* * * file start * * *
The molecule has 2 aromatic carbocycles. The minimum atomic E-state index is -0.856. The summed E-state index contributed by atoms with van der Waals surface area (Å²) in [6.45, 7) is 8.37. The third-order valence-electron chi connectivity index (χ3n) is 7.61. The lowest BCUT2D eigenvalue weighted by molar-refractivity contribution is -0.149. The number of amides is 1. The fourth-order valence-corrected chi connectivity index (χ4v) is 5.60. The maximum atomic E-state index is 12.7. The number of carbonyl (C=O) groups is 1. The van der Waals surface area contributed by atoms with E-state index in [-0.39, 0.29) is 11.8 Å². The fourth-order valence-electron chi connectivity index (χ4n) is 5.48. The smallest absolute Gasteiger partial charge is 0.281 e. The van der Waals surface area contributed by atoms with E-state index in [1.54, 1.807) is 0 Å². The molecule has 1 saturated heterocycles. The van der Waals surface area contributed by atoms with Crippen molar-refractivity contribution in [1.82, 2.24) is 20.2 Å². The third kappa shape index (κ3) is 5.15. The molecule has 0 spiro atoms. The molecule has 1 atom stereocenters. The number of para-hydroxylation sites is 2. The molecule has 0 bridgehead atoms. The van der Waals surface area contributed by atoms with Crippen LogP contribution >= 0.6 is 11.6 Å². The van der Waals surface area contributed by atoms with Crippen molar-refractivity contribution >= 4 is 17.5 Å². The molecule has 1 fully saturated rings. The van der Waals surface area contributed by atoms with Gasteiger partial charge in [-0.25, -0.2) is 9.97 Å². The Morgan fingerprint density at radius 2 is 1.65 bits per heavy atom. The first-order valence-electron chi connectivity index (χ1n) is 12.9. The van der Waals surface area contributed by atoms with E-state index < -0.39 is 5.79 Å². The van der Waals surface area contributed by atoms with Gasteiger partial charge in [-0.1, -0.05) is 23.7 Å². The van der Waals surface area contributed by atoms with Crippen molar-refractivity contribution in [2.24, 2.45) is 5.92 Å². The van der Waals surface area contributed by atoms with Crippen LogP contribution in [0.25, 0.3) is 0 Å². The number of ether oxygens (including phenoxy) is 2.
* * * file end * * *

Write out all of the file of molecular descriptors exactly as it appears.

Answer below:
The molecule has 2 aromatic carbocycles. The minimum atomic E-state index is -0.856. The summed E-state index contributed by atoms with van der Waals surface area (Å²) in [6.45, 7) is 8.37. The third-order valence-electron chi connectivity index (χ3n) is 7.61. The lowest BCUT2D eigenvalue weighted by molar-refractivity contribution is -0.149. The number of amides is 1. The fourth-order valence-corrected chi connectivity index (χ4v) is 5.60. The maximum atomic E-state index is 12.7. The number of carbonyl (C=O) groups is 1. The van der Waals surface area contributed by atoms with E-state index in [-0.39, 0.29) is 11.8 Å². The fourth-order valence-electron chi connectivity index (χ4n) is 5.48. The smallest absolute Gasteiger partial charge is 0.281 e. The van der Waals surface area contributed by atoms with E-state index in [1.54, 1.807) is 0 Å². The molecule has 1 saturated heterocycles. The van der Waals surface area contributed by atoms with Crippen molar-refractivity contribution in [1.82, 2.24) is 20.2 Å². The third kappa shape index (κ3) is 5.15. The molecule has 0 spiro atoms. The molecule has 1 atom stereocenters. The number of para-hydroxylation sites is 2. The molecule has 0 bridgehead atoms. The van der Waals surface area contributed by atoms with Crippen LogP contribution >= 0.6 is 11.6 Å². The van der Waals surface area contributed by atoms with Crippen molar-refractivity contribution >= 4 is 17.5 Å². The molecule has 1 fully saturated rings. The van der Waals surface area contributed by atoms with Gasteiger partial charge in [-0.25, -0.2) is 9.97 Å². The Morgan fingerprint density at radius 2 is 1.65 bits per heavy atom. The first-order valence-electron chi connectivity index (χ1n) is 12.9. The van der Waals surface area contributed by atoms with E-state index < -0.39 is 5.79 Å². The van der Waals surface area contributed by atoms with Gasteiger partial charge in [-0.1, -0.05) is 23.7 Å². The van der Waals surface area contributed by atoms with Crippen molar-refractivity contribution in [2.24, 2.45) is 5.92 Å². The van der Waals surface area contributed by atoms with Crippen LogP contribution in [0.25, 0.3) is 0 Å². The number of ether oxygens (including phenoxy) is 2.